- This launch came hard on the heels of last week’s Starlink mission which featured a record eighth reuse and landing, while also expanding their recovery surface wind speed envelope, and having a record turnaround time of 38 days (13 days faster than their previous best). The next Starlink launch is scheduled for NET January 30th.
- In August, SpaceX purchased two oil rigs for $3.5 million each, taking a step forward in their plans for sea-based Starship launch (with the goal of mitigating environmental, sound, and launch risks associated with its Super Heavy booster). The floating platforms have been renamed Deimos and Phobos. (Related: Sea launch isn’t a new concept.)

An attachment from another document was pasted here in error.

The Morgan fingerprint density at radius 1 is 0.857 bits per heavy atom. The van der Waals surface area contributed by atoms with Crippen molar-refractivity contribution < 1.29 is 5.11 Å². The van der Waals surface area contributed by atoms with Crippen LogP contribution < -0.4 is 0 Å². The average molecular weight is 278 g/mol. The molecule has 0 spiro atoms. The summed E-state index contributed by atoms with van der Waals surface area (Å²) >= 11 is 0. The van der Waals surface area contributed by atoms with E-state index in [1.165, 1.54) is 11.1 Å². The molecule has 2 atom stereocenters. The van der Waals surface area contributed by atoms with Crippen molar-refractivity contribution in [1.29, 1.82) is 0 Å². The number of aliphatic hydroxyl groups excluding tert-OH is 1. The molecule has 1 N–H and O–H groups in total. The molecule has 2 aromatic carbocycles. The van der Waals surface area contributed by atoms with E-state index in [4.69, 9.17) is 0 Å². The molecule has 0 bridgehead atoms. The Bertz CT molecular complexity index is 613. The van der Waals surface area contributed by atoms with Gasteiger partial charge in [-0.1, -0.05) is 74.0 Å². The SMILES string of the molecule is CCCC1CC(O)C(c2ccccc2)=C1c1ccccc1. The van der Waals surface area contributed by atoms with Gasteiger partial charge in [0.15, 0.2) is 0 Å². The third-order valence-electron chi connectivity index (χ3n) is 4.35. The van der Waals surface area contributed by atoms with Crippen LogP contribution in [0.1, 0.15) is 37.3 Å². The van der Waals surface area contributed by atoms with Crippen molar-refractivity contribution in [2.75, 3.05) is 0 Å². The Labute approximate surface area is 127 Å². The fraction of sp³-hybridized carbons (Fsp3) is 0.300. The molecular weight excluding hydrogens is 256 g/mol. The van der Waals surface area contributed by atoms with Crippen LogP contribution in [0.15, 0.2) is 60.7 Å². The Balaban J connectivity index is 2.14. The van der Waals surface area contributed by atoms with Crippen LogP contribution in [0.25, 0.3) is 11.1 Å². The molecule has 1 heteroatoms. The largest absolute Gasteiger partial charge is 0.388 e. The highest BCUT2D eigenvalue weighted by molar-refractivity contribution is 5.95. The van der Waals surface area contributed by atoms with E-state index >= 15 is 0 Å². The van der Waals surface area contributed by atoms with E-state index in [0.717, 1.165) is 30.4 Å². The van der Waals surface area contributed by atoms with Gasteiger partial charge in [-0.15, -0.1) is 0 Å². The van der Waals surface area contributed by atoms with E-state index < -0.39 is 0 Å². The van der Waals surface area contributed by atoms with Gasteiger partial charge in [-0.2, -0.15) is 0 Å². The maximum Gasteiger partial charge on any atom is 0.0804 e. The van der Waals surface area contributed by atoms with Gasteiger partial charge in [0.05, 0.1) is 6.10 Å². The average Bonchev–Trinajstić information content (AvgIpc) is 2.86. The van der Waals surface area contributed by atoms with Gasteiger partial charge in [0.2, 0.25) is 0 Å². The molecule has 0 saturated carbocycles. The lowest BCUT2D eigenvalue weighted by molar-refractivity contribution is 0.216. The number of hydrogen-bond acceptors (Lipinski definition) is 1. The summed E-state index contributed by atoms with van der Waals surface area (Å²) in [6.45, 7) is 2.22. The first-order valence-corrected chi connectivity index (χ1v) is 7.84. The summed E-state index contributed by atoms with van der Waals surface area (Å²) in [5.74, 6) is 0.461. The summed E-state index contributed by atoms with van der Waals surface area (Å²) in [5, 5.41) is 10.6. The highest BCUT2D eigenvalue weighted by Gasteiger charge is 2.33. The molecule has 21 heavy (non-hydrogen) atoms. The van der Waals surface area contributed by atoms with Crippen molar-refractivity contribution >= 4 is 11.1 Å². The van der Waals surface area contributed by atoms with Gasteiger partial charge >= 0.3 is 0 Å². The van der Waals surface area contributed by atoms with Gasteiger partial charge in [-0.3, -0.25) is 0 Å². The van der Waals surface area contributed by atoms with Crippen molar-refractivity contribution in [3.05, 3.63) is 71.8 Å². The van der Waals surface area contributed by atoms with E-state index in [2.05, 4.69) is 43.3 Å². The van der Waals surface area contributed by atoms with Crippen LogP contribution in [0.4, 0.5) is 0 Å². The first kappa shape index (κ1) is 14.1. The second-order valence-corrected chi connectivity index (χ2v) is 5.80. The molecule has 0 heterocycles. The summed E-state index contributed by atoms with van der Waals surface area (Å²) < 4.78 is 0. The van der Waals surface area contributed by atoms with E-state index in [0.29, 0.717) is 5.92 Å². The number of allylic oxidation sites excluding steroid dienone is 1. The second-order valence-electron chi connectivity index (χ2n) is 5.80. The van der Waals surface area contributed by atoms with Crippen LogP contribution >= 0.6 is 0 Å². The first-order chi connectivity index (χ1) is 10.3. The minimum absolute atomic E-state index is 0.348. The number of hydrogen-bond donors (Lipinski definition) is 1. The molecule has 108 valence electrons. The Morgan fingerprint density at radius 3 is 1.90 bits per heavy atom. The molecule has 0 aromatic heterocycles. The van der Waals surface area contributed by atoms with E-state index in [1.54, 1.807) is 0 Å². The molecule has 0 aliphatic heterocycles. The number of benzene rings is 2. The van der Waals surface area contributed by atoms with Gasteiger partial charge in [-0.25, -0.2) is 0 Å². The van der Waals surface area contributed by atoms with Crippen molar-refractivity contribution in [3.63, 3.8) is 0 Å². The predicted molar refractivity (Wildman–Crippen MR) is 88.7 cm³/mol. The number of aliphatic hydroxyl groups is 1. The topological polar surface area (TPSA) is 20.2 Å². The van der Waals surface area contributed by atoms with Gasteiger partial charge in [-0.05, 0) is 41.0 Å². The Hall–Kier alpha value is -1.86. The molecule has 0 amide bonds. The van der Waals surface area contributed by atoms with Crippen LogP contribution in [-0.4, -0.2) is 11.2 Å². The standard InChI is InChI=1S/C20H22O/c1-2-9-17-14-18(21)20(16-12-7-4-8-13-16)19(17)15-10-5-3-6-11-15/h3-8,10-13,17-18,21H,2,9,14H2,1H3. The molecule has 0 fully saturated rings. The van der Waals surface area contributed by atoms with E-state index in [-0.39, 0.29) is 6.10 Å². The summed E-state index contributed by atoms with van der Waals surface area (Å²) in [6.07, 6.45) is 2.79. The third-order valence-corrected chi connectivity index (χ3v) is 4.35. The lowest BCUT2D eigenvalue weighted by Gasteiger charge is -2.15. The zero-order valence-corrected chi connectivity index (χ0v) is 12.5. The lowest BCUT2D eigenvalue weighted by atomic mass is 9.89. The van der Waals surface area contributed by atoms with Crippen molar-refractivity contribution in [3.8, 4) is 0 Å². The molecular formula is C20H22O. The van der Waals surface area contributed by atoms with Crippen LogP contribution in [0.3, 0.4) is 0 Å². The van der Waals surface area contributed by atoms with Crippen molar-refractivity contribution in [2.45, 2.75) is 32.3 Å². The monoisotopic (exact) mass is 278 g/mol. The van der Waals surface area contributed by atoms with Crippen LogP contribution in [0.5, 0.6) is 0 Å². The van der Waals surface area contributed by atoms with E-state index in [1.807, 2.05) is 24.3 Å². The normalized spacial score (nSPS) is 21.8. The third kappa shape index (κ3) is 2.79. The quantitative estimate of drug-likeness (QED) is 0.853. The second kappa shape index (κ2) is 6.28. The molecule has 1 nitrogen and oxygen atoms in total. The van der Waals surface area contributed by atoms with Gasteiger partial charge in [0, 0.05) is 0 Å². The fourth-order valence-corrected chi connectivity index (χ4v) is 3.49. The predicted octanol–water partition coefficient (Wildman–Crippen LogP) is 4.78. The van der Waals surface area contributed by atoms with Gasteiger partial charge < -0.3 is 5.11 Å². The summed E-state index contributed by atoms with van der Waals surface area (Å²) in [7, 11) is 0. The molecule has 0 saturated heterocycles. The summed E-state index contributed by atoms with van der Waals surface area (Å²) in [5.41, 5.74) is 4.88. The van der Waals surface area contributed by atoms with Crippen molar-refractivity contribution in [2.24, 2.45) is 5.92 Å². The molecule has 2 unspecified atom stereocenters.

- The company won contracts to launch a second lunar lander (IM-2) for Intuitive Machines, as well as to launch the eponymous satellite of MethaneSAT, a subsidiary of the Environmental Defense Fund.
- SN9’s current status: ‘wenhop?’ (It’s currently sitting on the pad, flight ready, awaiting FAA approval.)
- Related: A labeled aerial photo of SpaceX’s expanding Boca Chica Starship assembly facility with parts for at least 9 different Starship test articles visible.
All 143 smallsats integrated in their various deployers on Transporter-1.